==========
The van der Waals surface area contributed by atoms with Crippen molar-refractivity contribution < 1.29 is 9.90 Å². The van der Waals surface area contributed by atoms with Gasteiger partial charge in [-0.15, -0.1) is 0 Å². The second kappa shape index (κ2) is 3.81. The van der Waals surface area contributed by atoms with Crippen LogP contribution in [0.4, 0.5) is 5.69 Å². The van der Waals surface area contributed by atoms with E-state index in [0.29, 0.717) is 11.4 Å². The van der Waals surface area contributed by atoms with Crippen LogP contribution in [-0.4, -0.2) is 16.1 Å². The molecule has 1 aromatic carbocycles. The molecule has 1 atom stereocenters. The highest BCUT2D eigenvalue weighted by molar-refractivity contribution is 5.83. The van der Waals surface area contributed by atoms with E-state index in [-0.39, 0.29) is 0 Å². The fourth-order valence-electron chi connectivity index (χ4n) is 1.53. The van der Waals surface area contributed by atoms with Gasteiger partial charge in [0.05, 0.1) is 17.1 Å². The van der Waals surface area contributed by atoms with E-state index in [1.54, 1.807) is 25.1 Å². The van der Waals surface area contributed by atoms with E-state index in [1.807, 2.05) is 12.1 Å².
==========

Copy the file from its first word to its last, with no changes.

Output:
The van der Waals surface area contributed by atoms with Crippen molar-refractivity contribution < 1.29 is 9.90 Å². The van der Waals surface area contributed by atoms with Gasteiger partial charge in [-0.15, -0.1) is 0 Å². The second kappa shape index (κ2) is 3.81. The van der Waals surface area contributed by atoms with Crippen LogP contribution in [0.4, 0.5) is 5.69 Å². The van der Waals surface area contributed by atoms with E-state index in [0.29, 0.717) is 11.4 Å². The van der Waals surface area contributed by atoms with Crippen LogP contribution in [-0.4, -0.2) is 16.1 Å². The molecule has 1 aromatic carbocycles. The molecule has 1 atom stereocenters. The highest BCUT2D eigenvalue weighted by molar-refractivity contribution is 5.83. The van der Waals surface area contributed by atoms with E-state index in [-0.39, 0.29) is 0 Å². The fourth-order valence-electron chi connectivity index (χ4n) is 1.53. The van der Waals surface area contributed by atoms with Gasteiger partial charge in [0.05, 0.1) is 17.1 Å². The van der Waals surface area contributed by atoms with E-state index in [1.54, 1.807) is 25.1 Å². The van der Waals surface area contributed by atoms with E-state index in [1.807, 2.05) is 12.1 Å².